Oak and Ash and Thorn, a book about the woods of Britain, was clearly written for a tea-drinking audience. It is chock-full of references to British forest folklore — fairies, druids, and the like — and positively brimming with quotations from Shakespeare, Keats, Kipling, and so on. But the book will still resonate with readers across the pond, even if “A British Man Walks Through A Park” would have been a more suitable title for Fiennes’s state-side distributor to slap on the cover.
Walking is what Fiennes does most in his book, walking and looking and pondering the trees. It is a good thing that Fiennes ponders well, otherwise this book would read less like an ode and more like the half-crazed ramblings of Radagast the Brown (Tolkien’s forest-dwelling, possibly brain-damaged wizard). The book is about woods and forests, but Americans probably wouldn’t use those terms. The woods of Britain have been so thoroughly decimated by industry that most of what Fiennes calls a wood or a forest would, in America, be recognized as a well-groomed municipal park. This is not to say, of course, that Americans have done a better job preserving our trees — we just had a lot more of them to start with.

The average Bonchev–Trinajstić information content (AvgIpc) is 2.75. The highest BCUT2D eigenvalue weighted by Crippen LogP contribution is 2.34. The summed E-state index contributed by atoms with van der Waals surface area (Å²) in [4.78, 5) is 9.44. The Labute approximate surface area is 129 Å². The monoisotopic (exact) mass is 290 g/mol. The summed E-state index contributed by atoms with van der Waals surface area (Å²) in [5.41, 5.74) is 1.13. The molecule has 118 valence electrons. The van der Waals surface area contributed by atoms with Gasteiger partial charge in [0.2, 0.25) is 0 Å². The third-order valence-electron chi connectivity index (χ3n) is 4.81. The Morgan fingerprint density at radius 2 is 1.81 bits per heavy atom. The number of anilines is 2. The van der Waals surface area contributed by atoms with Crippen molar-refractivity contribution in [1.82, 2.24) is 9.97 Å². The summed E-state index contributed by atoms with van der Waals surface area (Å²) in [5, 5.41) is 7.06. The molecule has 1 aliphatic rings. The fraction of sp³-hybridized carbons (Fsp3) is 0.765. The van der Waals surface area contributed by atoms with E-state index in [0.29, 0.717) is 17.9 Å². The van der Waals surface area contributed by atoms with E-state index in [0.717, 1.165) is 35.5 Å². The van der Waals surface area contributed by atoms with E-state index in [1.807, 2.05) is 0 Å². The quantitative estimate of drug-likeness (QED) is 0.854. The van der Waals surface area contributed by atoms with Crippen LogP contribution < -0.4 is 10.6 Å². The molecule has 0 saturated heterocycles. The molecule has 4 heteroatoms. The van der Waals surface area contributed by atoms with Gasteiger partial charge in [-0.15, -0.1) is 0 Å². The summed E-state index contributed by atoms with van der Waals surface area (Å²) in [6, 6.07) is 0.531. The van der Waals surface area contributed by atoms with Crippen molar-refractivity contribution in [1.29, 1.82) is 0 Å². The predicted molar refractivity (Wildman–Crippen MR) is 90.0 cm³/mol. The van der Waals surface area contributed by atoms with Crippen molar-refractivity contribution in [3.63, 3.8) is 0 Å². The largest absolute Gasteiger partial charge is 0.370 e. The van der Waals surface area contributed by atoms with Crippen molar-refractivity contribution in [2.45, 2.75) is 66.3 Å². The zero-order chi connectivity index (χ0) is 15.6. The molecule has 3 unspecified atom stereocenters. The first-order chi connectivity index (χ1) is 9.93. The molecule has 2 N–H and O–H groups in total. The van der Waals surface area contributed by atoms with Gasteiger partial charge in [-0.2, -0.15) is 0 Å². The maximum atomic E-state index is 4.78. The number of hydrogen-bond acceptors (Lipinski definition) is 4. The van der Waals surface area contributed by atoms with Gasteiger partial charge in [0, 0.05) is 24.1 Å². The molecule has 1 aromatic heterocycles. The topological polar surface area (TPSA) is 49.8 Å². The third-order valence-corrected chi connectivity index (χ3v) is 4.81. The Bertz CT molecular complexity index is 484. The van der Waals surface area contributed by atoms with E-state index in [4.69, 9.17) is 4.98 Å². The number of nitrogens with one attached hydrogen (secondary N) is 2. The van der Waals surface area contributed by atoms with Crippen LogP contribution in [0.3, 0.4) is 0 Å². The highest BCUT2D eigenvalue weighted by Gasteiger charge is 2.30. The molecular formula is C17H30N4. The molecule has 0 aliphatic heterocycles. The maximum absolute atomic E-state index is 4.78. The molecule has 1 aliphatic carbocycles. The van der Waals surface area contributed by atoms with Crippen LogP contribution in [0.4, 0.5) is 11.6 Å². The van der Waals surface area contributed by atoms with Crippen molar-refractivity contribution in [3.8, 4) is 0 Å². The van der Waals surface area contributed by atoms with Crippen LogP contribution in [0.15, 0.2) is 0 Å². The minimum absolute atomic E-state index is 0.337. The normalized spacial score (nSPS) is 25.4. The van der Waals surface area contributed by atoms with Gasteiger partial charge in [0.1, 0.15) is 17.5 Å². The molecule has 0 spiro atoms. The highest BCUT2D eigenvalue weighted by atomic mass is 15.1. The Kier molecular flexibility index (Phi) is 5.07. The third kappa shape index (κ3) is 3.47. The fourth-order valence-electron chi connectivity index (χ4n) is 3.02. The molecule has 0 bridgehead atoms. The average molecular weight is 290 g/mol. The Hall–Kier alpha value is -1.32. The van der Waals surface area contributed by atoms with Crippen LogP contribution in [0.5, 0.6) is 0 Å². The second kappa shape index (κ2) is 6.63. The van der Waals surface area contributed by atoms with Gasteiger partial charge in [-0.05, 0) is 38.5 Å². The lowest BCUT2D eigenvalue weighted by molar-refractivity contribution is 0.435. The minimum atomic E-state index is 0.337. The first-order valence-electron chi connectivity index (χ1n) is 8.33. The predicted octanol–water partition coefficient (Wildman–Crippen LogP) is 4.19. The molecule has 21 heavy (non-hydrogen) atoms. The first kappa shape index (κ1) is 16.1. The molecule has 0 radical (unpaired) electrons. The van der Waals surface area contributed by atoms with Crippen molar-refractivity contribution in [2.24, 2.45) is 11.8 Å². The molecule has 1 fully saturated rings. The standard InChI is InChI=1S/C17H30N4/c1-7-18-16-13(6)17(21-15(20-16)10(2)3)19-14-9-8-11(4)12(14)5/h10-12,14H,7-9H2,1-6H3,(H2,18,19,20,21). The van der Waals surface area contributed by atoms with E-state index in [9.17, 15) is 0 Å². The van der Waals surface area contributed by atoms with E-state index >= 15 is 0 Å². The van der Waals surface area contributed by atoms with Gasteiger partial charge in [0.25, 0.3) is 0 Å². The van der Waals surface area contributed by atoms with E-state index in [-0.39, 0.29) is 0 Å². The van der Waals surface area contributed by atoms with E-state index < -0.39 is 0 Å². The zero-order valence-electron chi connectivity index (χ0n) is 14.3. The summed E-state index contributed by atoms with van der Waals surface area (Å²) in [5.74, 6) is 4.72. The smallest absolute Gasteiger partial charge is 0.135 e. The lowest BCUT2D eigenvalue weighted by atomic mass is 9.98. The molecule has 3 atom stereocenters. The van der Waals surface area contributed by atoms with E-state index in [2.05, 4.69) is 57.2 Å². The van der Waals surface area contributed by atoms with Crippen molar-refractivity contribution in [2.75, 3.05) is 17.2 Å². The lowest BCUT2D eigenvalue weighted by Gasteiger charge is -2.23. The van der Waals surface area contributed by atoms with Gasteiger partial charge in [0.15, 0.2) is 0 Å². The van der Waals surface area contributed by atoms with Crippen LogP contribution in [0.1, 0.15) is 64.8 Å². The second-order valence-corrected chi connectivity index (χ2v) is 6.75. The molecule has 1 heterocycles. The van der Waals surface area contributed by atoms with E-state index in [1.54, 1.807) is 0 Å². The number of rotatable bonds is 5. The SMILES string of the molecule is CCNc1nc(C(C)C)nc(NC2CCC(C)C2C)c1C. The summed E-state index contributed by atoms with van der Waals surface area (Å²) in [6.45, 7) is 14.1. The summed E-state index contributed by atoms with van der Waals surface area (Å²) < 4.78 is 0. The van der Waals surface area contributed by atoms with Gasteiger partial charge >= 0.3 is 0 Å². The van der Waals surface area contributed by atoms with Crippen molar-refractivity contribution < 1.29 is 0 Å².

Other reviewers have called this book a lament, or an ode, or a song. I think those terms are accurate, though Fiennes’s writing is sometimes less musical and more erotic. If the author makes love with half as much passion as he writes his bed partner should have little to complain about. But really Fiennes’s book is a call to action, a plea for his readers to take longer walks in the woods, to fight for their forests, and to plant a tree or two in their own backyard. Americans would be wise to do the same.
Good For: Anglophiles; trees.
Not Good For: Dendrophobes.